Invitation

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An Invitation is a communication from one user to another that authorizes a predetermined action. The most common invitation is when someone registers as a Tolven user. Most invitations involve an email notification. Most invitations, especially those involving protected health information, avoid revealing information through email. Rather, they rely on the parties involved being logged into Tolven.

Consider a simple clinical scenario where the system communicates to a user: When an urgent result is received from the lab for a certain patient, the clinician responsible for that patient wants to be notified. The system could simply send an email with the pertinent information. But that would most likely create a privacy risk and be in violation of security requirements. Instead, the pertinent information is stored in an invitation and the email notification will only refer to that invitation. The receiver must then be logged in to see the details.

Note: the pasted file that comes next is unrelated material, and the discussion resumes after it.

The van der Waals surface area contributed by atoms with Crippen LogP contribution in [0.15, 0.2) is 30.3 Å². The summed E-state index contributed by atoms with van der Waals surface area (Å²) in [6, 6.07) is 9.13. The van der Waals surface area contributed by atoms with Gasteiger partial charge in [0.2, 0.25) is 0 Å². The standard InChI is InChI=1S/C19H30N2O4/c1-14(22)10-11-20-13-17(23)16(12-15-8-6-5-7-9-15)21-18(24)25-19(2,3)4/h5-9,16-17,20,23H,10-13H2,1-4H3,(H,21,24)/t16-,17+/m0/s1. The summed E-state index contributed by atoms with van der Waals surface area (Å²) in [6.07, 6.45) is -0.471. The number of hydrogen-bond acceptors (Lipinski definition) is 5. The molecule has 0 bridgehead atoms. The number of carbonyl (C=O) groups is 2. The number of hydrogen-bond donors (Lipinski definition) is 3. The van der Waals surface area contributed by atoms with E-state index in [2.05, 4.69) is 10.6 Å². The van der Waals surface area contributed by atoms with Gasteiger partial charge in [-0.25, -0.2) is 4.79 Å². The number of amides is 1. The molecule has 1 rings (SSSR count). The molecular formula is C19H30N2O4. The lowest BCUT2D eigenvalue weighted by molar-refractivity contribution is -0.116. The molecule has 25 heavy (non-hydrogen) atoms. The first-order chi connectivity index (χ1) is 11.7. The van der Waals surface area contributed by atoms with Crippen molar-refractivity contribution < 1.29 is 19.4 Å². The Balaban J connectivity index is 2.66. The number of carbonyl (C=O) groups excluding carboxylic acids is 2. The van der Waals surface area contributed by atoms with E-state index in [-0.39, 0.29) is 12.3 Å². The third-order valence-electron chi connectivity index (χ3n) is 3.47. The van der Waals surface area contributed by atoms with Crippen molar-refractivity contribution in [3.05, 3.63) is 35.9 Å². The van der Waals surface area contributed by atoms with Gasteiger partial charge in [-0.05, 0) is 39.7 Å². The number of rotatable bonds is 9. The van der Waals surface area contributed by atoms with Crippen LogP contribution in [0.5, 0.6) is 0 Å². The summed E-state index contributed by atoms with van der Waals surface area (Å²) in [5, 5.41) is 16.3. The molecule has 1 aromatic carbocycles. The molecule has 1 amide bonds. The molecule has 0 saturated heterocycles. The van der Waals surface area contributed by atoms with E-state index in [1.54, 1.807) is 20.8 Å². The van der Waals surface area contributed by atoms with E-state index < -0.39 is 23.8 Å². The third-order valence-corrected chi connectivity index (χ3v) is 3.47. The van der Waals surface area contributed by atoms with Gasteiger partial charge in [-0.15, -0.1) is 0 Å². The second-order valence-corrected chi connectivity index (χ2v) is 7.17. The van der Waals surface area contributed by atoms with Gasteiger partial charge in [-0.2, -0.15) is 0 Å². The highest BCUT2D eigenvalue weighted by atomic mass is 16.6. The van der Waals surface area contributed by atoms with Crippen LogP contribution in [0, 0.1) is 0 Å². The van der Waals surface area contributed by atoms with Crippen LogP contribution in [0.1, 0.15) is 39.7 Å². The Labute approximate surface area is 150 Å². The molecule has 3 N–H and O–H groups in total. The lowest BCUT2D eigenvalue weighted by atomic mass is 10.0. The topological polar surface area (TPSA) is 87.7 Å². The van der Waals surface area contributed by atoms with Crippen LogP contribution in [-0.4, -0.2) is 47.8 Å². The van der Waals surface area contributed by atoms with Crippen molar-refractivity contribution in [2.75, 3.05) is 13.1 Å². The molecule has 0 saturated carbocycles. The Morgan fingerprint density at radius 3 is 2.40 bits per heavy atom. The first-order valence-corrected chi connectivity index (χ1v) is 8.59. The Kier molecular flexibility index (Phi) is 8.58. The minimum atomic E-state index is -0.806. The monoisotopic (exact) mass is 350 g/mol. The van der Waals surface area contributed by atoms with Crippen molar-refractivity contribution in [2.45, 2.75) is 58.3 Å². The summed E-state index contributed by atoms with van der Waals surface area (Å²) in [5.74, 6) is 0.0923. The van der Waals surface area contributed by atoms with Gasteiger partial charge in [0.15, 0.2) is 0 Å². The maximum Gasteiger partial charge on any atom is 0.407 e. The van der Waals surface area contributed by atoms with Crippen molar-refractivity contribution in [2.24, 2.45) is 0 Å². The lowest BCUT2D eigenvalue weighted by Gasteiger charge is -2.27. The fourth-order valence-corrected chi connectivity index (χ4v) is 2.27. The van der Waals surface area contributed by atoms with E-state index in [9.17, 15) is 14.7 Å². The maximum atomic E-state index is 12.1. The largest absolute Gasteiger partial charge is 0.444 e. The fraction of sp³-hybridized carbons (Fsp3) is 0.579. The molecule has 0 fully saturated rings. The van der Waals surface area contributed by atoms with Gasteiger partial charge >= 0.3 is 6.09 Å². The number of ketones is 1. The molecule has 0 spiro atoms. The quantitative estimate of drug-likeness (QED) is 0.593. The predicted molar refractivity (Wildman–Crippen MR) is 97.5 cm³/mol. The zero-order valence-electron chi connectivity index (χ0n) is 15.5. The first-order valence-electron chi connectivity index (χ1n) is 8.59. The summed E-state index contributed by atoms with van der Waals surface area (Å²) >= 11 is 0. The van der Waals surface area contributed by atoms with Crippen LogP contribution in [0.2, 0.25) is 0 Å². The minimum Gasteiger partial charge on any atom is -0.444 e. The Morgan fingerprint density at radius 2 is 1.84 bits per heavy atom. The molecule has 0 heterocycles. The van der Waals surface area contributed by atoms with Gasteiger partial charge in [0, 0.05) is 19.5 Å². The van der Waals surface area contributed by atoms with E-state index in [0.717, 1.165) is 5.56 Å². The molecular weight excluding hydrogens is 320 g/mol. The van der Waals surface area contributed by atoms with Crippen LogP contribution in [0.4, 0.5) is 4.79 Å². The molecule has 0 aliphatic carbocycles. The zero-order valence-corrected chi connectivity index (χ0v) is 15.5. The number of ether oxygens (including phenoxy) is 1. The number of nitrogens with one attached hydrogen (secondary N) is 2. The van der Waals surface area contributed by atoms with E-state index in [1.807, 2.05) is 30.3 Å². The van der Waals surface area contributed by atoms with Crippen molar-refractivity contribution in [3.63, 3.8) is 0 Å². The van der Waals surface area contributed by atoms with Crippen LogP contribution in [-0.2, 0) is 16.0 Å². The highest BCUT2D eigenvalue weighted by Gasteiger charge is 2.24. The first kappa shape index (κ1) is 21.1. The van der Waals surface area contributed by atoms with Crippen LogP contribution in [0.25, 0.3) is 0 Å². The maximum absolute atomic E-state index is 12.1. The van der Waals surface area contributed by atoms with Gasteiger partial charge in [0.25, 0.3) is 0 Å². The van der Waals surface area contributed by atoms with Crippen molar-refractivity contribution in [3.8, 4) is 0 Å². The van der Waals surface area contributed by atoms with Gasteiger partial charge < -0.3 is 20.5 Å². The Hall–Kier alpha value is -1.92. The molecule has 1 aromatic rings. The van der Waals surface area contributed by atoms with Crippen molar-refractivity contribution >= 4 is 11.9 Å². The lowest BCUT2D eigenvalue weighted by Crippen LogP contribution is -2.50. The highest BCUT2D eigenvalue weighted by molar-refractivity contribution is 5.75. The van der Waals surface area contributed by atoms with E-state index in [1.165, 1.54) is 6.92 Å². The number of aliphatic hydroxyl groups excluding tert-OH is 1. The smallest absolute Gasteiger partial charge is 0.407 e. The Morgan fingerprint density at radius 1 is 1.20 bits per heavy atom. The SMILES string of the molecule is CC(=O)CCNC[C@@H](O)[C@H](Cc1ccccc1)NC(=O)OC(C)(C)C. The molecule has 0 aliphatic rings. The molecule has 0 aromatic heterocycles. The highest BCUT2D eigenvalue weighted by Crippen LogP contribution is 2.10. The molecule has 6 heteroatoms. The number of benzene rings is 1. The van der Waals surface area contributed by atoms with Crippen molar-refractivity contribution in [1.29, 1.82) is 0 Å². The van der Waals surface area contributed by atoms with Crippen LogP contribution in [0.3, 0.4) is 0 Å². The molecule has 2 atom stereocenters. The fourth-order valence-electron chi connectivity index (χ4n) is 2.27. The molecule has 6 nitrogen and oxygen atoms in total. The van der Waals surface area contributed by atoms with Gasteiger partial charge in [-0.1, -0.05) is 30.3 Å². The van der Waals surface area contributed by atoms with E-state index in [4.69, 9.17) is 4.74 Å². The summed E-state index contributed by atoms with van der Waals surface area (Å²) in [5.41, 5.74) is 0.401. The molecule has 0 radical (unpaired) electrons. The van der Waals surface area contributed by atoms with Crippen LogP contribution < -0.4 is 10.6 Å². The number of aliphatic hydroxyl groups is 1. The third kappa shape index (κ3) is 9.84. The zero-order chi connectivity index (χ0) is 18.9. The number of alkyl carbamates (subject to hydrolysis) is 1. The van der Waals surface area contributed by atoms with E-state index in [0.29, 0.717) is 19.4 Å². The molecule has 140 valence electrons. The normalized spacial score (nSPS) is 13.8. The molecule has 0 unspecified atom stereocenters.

This scenario occurs between two users in the same account: One clinician may want another clinician to review a specific patient’s record (or some part of the record). One account user creates an invitation referring to the patient and sends it to the other account user. The invitation carries not only the reference to the patient but also any notes associated with the invitation. However, it is usually best to avoid writing notes in the invitation and rather put the notes in a clinical document stored with the patient. In other words, the invitation is simply referring directly into a document stored in the patient’s record. This approach is the most secure and provides the best audit trail.

A third scenario has a user inviting the system to perform some activity.

An invitation is not a free-pass: The user must be authorized to perform the invited action.

Lifecycle

An invitation begins life an entry in the invitation table.

an XML JMS message which is sent to the invitation queue.

The invitation queue then sends the invitation email using the instructions provided in the XML. A record of the invitation is created in the database.

Control remains within the invitation system until one of two events occurs:

  1. The invitation id is presented to the system for execution. In other words, the recipient has returned with the invitation.
  2. A followup timeout occurs.
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